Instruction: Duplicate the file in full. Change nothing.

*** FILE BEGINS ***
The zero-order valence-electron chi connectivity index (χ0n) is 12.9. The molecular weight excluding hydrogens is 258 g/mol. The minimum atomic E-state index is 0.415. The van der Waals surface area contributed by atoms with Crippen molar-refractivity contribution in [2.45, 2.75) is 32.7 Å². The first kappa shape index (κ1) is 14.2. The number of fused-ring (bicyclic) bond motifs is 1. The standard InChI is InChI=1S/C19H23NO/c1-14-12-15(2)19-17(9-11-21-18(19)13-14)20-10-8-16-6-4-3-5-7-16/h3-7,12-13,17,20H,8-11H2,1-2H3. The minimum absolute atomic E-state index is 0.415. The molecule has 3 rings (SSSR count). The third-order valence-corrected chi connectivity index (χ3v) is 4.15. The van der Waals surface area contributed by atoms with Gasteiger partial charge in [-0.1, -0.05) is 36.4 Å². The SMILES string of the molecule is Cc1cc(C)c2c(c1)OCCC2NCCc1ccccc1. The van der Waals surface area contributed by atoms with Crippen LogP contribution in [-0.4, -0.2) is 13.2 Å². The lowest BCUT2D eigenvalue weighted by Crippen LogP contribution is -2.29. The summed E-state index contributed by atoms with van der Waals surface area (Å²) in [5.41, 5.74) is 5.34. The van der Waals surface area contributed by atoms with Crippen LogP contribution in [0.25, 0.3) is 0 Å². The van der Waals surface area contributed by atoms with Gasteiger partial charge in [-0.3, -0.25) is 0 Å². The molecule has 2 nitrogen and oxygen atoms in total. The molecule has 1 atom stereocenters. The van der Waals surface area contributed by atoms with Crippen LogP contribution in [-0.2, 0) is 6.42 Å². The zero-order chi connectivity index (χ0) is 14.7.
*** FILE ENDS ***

The zero-order valence-electron chi connectivity index (χ0n) is 12.9. The molecular weight excluding hydrogens is 258 g/mol. The minimum atomic E-state index is 0.415. The van der Waals surface area contributed by atoms with Crippen molar-refractivity contribution in [2.45, 2.75) is 32.7 Å². The first kappa shape index (κ1) is 14.2. The number of fused-ring (bicyclic) bond motifs is 1. The standard InChI is InChI=1S/C19H23NO/c1-14-12-15(2)19-17(9-11-21-18(19)13-14)20-10-8-16-6-4-3-5-7-16/h3-7,12-13,17,20H,8-11H2,1-2H3. The minimum absolute atomic E-state index is 0.415. The molecule has 3 rings (SSSR count). The third-order valence-corrected chi connectivity index (χ3v) is 4.15. The van der Waals surface area contributed by atoms with Gasteiger partial charge in [-0.1, -0.05) is 36.4 Å². The SMILES string of the molecule is Cc1cc(C)c2c(c1)OCCC2NCCc1ccccc1. The van der Waals surface area contributed by atoms with Crippen LogP contribution in [-0.4, -0.2) is 13.2 Å². The lowest BCUT2D eigenvalue weighted by Crippen LogP contribution is -2.29. The summed E-state index contributed by atoms with van der Waals surface area (Å²) in [5.41, 5.74) is 5.34. The van der Waals surface area contributed by atoms with Crippen LogP contribution in [0.25, 0.3) is 0 Å². The van der Waals surface area contributed by atoms with Gasteiger partial charge in [-0.3, -0.25) is 0 Å². The molecule has 2 nitrogen and oxygen atoms in total. The molecule has 1 atom stereocenters. The van der Waals surface area contributed by atoms with Crippen LogP contribution in [-0.2, 0) is 6.42 Å². The zero-order chi connectivity index (χ0) is 14.7.